Mexico is Near-Shoring Choice of U.S. Corporations

Mexico is Near-Shoring Choice of U.S. Corporations

Mexico is now the top near-shoring destination for U.S. Corporations. Four years after the pandemic began, the trend to onshore or near-shoring continues, all in response to the realization that U.S. companies were too dependent on Asia for imports. Organizations are still figuring out exactly what is the optimal way to shrink the length of their supply chains and where to locate the majority of their raw materials sourcing and manufacturing operations. For a growing number of companies, Mexico is becoming an optimal near-shoring choice.

Near-Shoring in Mexico: The Advantages

There are many advantages to working with Mexican companies as a supply chain partner; chief among them is proximity. Compare the time it takes to receive goods from China to the lead time from Mexico. The former runs anywhere from 20 days to six weeks, a time frame that many companies found a major disruptor during the pandemic’s flurry of e-commerce spending. From Mexico, however, goods can travel all the way from Monterrey to Detroit in just four days.

Another bonus to near-shoring with Mexican companies is the already friendly free trade agreements in place. The Mexico, United States, and Canada agreement has strengthened relations between the partners, better integrating everyone involved. This has boosted manufacturing in several industries serving the United States, with the automotive manufacturing chief among them. Automakers who have increased their investment in Mexico include BMW, Tesla, and many automotive suppliers. Much of this dollar spent in Mexico is dedicated to electric vehicle production. Such automaker investment leads to a host of aftermarket makers following suit.

In addition to automaker investment, demand for household appliances, electrical equipment, medical supplies, and beverages made south of the border is on the rise, too. Chemical manufacturing, computer and electronics, and transportation equipment makers have also gotten in on the action of late.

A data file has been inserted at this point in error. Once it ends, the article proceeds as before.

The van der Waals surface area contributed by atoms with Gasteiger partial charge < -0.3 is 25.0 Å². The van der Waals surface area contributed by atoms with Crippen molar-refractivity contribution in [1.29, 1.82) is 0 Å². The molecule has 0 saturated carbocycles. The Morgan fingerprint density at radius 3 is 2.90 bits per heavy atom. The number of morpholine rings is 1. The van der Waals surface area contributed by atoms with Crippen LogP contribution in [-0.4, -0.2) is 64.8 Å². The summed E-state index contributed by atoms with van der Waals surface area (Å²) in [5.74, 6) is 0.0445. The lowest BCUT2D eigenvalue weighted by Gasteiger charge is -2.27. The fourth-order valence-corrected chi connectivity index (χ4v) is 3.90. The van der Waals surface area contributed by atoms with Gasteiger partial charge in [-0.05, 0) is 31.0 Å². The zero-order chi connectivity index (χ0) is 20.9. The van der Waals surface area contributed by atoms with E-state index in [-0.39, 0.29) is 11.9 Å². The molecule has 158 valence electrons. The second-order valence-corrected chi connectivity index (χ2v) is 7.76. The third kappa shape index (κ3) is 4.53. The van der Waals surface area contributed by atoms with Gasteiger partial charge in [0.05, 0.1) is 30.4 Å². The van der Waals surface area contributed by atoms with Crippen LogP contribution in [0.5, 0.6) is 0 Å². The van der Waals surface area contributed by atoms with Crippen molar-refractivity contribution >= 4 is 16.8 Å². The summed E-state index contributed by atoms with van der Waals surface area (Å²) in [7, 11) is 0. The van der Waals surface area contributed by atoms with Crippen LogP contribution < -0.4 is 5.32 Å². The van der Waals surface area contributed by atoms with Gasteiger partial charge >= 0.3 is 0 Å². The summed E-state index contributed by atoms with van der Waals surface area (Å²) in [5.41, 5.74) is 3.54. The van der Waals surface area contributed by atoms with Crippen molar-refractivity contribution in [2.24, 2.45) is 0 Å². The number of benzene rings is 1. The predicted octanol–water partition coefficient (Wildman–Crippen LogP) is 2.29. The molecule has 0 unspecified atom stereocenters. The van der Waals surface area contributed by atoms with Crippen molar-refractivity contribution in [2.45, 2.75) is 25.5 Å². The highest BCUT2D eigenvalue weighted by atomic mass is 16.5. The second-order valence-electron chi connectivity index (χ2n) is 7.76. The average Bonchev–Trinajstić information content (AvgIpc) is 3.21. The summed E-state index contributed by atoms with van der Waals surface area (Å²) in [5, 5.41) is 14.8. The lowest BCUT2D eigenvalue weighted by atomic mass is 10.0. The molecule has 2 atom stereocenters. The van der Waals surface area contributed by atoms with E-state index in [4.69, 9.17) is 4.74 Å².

While the United States maintains free trade agreements with more than a dozen countries, Mexico has trade deals with 50 different countries. That means our neighbor to the south is a major hub for intermediary goods production.

Mexico also brings to the table its existing infrastructure, technology offerings, and skilled workforce. This makes transitioning from Asia to Mexico an easy sell and requires less training and investment from all parties to accomplish. Mexico’s industrial maturity has led to a boost in investment from American companies.

Because the supply chain extends well beyond manufacturing, U.S. companies have also put money into logistics and transportation throughout Mexico. Take a look at the U.S./Mexican border, for instance, where new services and shipping routes connecting the two countries are popping up. This extends beyond land transportation and into ocean carriers, too. Some companies have opened or extended service routes from Latin America to Florida, for instance. Air cargo services are filling in a piece of the puzzle, too, helping to deliver supplier components to new factories and logistics service hubs south of the border while companies adjust operations from Asia to Mexico.

In reality, the trend of near-shoring and onshoring is just getting started. Look for Mexico to become a bigger player in many supply chain operations going forward. Follow us for more News, Article and Though Leadership from OPSdesign Consulting.